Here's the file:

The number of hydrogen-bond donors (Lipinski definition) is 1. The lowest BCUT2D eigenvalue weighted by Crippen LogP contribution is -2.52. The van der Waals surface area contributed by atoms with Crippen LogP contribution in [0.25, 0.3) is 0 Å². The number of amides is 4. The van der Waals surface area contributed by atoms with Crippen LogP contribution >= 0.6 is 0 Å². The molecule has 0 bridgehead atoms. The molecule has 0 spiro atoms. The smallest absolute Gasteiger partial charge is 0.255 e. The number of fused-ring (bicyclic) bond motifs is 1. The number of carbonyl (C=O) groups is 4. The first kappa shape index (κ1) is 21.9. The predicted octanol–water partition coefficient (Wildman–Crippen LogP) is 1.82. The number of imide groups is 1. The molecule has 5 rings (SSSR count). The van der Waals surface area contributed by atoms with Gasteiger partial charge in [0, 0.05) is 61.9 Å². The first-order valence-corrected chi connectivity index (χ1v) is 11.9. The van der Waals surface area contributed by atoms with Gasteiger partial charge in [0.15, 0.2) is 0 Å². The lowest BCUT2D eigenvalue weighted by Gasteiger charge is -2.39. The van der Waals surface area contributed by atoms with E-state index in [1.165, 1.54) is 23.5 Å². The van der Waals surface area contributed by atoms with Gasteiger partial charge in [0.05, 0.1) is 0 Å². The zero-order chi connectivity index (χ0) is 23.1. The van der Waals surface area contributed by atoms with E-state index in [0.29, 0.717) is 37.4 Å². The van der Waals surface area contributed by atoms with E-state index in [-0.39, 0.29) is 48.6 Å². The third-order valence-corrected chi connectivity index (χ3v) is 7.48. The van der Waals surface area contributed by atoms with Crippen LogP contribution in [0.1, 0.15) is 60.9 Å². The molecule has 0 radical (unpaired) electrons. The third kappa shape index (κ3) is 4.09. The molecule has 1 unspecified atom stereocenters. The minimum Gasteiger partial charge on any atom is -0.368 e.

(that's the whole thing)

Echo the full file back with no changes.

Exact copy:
The number of hydrogen-bond donors (Lipinski definition) is 1. The lowest BCUT2D eigenvalue weighted by Crippen LogP contribution is -2.52. The van der Waals surface area contributed by atoms with Crippen LogP contribution in [0.25, 0.3) is 0 Å². The number of amides is 4. The van der Waals surface area contributed by atoms with Crippen LogP contribution >= 0.6 is 0 Å². The molecule has 0 bridgehead atoms. The molecule has 0 spiro atoms. The smallest absolute Gasteiger partial charge is 0.255 e. The number of fused-ring (bicyclic) bond motifs is 1. The number of carbonyl (C=O) groups is 4. The first kappa shape index (κ1) is 21.9. The predicted octanol–water partition coefficient (Wildman–Crippen LogP) is 1.82. The number of imide groups is 1. The molecule has 5 rings (SSSR count). The van der Waals surface area contributed by atoms with Gasteiger partial charge in [0, 0.05) is 61.9 Å². The first-order valence-corrected chi connectivity index (χ1v) is 11.9. The van der Waals surface area contributed by atoms with Gasteiger partial charge in [0.15, 0.2) is 0 Å². The lowest BCUT2D eigenvalue weighted by Gasteiger charge is -2.39. The van der Waals surface area contributed by atoms with E-state index in [1.165, 1.54) is 23.5 Å². The van der Waals surface area contributed by atoms with Gasteiger partial charge in [0.05, 0.1) is 0 Å². The zero-order chi connectivity index (χ0) is 23.1. The van der Waals surface area contributed by atoms with E-state index in [0.29, 0.717) is 37.4 Å². The van der Waals surface area contributed by atoms with E-state index in [-0.39, 0.29) is 48.6 Å². The third-order valence-corrected chi connectivity index (χ3v) is 7.48. The van der Waals surface area contributed by atoms with Crippen LogP contribution in [0.1, 0.15) is 60.9 Å². The molecule has 0 radical (unpaired) electrons. The third kappa shape index (κ3) is 4.09. The molecule has 1 unspecified atom stereocenters. The minimum Gasteiger partial charge on any atom is -0.368 e.